Organizations looking to distribute outside their home market may experience challenges that are significantly greater than what they face in their home market. Marketers, who are new to selling internationally, often discover the learning-curve for doing this effectively can be quite steep. Additionally significant cultural differences and financial burdens (e.g., differences in exchange rates, increased shipping expense, additional packaging costs) may also be issues. Consequently, upon entering a new foreign market, many companies discover that strategies they utilized successfully in their home market do not work in the new market.
Because organizations often find it difficult to replicate their success when entering new markets, they may need to consider different strategies for establishing a marketing presence beyond their home country. In general, marketers have available the following options for gaining distribution in global markets:
With this distribution method, a marketer does not set up a physical presence in a foreign market. Instead, product is shipped by the company to buyers in the foreign market. In the simplest arrangement, a marketer will accept customer orders on their website then arrange for international shipment to reach the customer (e.g., FedEx shipment). In some exporting arrangements, the marketer negotiates with a marketing firm located in the foreign country to assist in generating orders, managing customers, and possibly handling some distribution activities. The main benefit of the export option is that risks and costs are relatively low. On the downside, exporting may not enable a company to realize full demand for the product since the marketer does not have a local presence and, consequently, cannot dedicate full attention to developing the market.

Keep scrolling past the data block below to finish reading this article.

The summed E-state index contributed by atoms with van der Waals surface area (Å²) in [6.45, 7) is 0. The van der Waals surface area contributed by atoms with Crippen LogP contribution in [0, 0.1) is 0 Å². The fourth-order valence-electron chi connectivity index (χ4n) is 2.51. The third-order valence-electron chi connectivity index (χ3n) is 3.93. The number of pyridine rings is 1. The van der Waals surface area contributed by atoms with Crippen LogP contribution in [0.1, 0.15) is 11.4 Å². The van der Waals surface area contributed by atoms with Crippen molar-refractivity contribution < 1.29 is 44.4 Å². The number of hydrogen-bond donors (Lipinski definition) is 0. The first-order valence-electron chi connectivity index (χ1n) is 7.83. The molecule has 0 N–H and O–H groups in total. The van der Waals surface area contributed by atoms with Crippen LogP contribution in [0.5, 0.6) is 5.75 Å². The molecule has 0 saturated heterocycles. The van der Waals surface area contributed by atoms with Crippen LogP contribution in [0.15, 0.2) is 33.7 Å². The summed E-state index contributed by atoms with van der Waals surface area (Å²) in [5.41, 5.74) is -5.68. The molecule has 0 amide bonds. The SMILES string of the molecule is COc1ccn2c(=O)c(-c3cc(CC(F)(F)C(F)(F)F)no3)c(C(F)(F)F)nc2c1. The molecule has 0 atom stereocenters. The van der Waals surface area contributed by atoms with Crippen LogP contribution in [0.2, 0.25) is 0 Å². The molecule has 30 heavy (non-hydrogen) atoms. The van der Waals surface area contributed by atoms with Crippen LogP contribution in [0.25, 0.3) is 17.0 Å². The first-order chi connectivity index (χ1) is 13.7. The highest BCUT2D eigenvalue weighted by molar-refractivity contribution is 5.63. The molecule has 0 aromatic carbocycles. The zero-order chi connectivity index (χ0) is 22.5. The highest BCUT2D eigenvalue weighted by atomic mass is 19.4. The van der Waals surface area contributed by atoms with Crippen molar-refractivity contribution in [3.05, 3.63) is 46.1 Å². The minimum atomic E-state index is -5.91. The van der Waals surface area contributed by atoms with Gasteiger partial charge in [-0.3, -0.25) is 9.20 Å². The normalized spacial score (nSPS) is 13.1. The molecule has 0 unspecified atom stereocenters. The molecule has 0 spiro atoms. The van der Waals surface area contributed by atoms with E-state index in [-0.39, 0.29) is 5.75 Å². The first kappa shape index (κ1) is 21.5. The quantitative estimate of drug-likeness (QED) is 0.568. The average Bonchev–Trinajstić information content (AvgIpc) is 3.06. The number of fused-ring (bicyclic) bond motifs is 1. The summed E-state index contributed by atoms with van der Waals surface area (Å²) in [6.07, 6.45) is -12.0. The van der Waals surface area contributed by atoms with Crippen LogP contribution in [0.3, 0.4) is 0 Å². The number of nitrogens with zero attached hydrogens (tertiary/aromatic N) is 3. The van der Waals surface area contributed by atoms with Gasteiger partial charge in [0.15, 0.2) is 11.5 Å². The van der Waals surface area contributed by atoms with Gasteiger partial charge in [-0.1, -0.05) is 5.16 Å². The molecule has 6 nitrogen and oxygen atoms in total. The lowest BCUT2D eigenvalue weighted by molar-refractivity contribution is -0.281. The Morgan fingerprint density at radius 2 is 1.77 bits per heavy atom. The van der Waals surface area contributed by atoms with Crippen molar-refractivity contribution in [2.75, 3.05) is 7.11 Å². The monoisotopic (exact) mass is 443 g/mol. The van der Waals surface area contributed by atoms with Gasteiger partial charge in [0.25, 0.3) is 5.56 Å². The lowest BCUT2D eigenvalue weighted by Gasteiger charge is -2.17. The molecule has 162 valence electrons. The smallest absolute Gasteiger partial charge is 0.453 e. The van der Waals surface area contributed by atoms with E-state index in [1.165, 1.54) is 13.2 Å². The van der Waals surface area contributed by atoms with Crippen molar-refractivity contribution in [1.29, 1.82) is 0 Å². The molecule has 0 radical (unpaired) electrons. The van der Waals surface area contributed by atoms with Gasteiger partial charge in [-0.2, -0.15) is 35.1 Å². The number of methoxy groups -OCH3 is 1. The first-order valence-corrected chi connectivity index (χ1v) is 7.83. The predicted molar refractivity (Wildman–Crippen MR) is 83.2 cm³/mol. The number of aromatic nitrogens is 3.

In general, this is a relationship where two or more organizations team to market products. For instance, a company may agree on a licensing arrangement where the marketer allows another company in a foreign country to handle its products. This arrangement may even extend to allowing the foreign company to manufacture the product. Other forms of joint operation occur when a marketer forms a partnership with a company in the host country, often resulting in the creation of a new company. Ownership in such an arrangement may be equally split or one partner may have a greater percentage of the final company. Under this arrangement, the risk is split between the partnering organizations.
This represents the most involved business situation where the marketer owns nearly all key aspects of conducting business in another country. The key advantage with direct investment is the control it offers as the company can make all decisions and retain all profits. However, the risks are quite high as the marketer must often invest heavily to establish and maintain operations.